DOUBLE. I created them when I noticed that I had a lot of peripherals with nearly the same logic, and it just made sense to aggregate the control logic together across peripherals.
Neither of these two sub-classes,
DOUBLE, are allowed to stall the bus, neither are they allowed to return bus errors.
SINGLEperipherals create their acknowledgments on the same clock cycle they are accessed, and
DOUBLEperipherals create their acknowledgments one cycle later.
SINGLEperipheral is one that contains a single register only, and it’s useful for your basic control register.
DOUBLEperipheral is one that contains multiple registers. It uses one clock in a case statement to select among multiple values to return.
I’ve found these bus classes to be quite common across many design elements. Because their logic is simple, I’ve had no problem creating designs with 30+ peripherals and then adding or removing those peripherals via AutoFPGA as projects have required.
Here’s the good news: When I started creating the AXI-lite support, I realized that I needed to continue to support these two subclasses. The need for them wasn’t specific to Wishbone peripherals. Therefore, the AXI-lite support will support these two subclasses. To give you an idea how these might work, here are the assumptions required for these simplified peripherals.
C_S_AXI_ADDR_WIDTH == 0, or a slave having one address only. That allows the address lines to be dropped. The
DOUBLEclass will allow a peripheral to support multiple addresses, and so different address widths as well.
– Write interface
The slave must guarantee that
AWREADY = WREADY = 1.
This will allow the interconnect to ignore these inputs.
The slave must also guarantee that
BVALID == $past(AWVALID)for
SINGLEperipherals, and that
BVALID == $past(AWVALID,2)for
This will allow the interconnect to automatically generate a common
BVALIDfor all of the peripherals in the set without needing the logic to check every peripheral for this condition individually.
The controller (i.e interconnect) will guarantee that
AWVALID == WVALID.
This means that you can connect
WVALIDwhen connecting your core, and also that you don’t need to handle synchronizing these two channels together within your core.
The controller will also guarantee that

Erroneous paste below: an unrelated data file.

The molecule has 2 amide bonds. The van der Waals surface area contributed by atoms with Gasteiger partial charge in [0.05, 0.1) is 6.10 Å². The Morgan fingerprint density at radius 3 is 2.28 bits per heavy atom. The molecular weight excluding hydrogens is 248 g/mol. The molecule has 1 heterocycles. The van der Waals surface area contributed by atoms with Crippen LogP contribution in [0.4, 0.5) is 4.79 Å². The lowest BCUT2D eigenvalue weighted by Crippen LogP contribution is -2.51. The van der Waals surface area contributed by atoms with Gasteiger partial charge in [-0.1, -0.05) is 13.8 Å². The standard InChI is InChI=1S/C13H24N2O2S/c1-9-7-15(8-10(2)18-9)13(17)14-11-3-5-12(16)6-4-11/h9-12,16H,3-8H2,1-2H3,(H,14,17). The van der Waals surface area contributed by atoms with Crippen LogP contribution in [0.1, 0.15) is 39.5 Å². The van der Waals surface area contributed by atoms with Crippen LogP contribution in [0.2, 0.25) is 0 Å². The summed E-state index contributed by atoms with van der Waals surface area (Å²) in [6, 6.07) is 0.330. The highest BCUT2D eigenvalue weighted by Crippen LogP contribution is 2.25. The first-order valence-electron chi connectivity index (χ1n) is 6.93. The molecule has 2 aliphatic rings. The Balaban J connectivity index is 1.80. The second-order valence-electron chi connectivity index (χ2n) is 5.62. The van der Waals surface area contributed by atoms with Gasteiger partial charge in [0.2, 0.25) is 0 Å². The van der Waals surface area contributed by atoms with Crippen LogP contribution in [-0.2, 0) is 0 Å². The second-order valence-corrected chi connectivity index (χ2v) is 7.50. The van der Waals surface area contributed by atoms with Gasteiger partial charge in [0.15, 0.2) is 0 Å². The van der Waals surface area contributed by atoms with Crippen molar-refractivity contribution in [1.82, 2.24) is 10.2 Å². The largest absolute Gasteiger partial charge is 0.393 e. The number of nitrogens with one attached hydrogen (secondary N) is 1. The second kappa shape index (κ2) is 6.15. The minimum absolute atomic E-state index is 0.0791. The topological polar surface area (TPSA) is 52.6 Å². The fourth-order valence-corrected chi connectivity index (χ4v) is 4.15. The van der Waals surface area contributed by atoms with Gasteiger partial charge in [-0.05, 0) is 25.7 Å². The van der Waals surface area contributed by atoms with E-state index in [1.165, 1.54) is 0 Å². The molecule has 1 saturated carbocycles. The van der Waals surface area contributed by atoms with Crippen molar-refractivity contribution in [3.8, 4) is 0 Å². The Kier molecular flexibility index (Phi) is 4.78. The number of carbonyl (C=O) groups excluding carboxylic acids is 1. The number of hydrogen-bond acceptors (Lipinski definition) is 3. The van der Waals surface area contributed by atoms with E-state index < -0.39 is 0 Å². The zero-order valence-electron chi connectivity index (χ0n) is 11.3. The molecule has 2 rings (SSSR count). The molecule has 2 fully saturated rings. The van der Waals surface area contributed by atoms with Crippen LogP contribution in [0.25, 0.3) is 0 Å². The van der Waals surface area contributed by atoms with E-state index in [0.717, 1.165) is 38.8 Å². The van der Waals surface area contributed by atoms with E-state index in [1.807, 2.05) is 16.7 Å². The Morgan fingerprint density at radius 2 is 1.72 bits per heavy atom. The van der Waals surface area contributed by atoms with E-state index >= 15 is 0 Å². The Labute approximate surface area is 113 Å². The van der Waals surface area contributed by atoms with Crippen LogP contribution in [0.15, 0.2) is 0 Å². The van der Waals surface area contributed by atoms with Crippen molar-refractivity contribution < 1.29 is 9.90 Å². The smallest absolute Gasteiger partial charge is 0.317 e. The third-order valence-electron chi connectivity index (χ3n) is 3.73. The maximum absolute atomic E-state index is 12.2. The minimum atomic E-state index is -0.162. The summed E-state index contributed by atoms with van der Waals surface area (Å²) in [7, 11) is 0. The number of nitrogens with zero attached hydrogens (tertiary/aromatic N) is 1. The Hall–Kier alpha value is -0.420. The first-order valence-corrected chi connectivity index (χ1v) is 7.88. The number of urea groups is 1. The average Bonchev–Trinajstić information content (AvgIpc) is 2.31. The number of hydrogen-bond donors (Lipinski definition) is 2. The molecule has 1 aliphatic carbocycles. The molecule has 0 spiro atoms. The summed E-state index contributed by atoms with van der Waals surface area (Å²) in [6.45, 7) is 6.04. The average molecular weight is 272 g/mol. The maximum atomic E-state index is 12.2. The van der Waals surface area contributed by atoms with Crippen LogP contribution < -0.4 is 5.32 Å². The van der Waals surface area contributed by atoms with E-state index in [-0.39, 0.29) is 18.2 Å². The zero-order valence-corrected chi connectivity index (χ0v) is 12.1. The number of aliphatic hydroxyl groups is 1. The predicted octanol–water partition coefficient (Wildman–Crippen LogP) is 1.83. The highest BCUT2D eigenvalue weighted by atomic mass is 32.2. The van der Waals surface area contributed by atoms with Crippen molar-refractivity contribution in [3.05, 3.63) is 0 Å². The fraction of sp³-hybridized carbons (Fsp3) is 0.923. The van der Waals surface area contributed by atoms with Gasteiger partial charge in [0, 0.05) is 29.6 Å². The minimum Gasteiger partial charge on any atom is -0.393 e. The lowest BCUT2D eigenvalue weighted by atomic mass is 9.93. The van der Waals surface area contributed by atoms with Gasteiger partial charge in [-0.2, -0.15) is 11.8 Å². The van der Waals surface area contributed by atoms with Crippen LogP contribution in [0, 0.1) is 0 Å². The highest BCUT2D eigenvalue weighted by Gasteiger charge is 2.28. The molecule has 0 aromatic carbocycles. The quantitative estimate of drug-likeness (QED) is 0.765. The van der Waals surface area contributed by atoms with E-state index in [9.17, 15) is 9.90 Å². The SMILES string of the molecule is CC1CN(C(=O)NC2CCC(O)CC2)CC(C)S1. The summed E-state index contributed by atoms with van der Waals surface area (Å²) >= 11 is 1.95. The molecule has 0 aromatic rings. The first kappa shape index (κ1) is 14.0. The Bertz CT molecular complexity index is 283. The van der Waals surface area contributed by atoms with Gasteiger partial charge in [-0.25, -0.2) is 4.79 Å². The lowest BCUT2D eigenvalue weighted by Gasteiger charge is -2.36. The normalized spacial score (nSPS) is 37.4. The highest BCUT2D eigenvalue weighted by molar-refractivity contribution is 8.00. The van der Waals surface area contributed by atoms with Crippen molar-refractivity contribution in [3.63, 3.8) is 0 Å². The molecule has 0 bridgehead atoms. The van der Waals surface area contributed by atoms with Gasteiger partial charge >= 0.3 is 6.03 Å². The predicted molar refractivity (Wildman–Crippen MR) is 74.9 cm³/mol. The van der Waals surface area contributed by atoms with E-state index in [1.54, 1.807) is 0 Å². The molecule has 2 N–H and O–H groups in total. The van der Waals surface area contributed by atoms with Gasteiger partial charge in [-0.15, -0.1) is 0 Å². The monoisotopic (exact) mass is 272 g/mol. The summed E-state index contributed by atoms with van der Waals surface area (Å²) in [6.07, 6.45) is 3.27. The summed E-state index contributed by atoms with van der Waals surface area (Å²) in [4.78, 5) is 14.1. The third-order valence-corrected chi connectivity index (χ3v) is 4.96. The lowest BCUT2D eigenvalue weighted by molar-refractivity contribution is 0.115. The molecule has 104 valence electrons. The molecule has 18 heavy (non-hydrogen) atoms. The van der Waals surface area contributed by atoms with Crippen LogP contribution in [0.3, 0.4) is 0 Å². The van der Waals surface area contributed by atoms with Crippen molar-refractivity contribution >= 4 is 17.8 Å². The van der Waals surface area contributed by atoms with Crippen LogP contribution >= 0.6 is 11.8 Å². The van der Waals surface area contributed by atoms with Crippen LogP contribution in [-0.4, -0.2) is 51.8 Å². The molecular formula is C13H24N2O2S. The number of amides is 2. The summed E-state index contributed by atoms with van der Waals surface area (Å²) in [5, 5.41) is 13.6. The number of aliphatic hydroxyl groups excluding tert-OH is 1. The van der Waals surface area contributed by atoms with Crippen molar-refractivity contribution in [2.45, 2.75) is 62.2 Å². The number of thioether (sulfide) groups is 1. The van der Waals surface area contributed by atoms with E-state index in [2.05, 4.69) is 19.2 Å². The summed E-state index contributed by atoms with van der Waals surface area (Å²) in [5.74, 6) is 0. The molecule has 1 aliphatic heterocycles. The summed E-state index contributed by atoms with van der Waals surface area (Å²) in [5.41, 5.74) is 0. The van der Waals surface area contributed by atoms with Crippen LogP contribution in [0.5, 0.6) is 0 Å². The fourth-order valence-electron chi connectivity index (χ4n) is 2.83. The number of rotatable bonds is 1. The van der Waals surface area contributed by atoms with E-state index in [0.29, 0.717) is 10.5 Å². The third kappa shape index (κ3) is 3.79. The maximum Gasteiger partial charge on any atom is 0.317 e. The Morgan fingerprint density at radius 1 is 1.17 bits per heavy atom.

BREADY == 1.
That is also required for the interconnect to ignore
– Read interface
These rules pretty much follow the write interface above.
- The slave must guarantee that
ARREADY == 1
- The slave must also guarantee that
RVALID == $past(ARVALID)for
SINGLEperipherals, or equivalently that
RVALID == $past(ARVALID,2)for
- The controller will guarantee that
RREADY == 1.
Together, these assumptions will greatly simplify creating AXI-lite slaves. The control logic to support this is pretty easy to build and verify as well, so it’s likely I’ll do something similar when I get to building the full AXI support.
I’m sure we’ll discuss more about this on the blog as time goes along.
All of these are wonderful, great, and (insert your favorite superlative here) ideas.
There’s one problem I discovered when integrating these changes into my design: I had used the knowledge of how the interconnect worked when building some of my cores. This is now causing these otherwise “working” cores to break.
Technology Debt: The bill comes due
Wikipedia (today) defines technology debt as,
Technical debt is a concept in software development that reflects the implied cost of additional rework caused by choosing an easy or limited solution now instead of using a better approach that would take longer.
Two of my cores that are now suffering from this debt are my RMII/RGMII network cores, and my wonderful new “Universal” QSPI flash controller.
Both of these cores have both a memory interface and a control interface, as shown in Fig. 7 on the left. For the network core, the memory interface is to either the to-be-transmitted or the already-received packet memory contained within the core. For the flash controller, the interface is between the flash memory and the control register.
You can see how this affects the port list for the flash controller below,
Rather than defining two (properly separate) interfaces, I just created a
single interface with two strobe signals:
i_wb_stb for reading from memory,
i_cfg_stb for reading from the control port. Results were returned
through a common return port of
o_wb_ack, o_wb_stall, and
If first hit a problem with this interface when I tried to handle acknowledgments. Since the simple interconnect I was using just OR’d all of the acknowledgment signals together in order to generate an ACK signal to return to the bus master,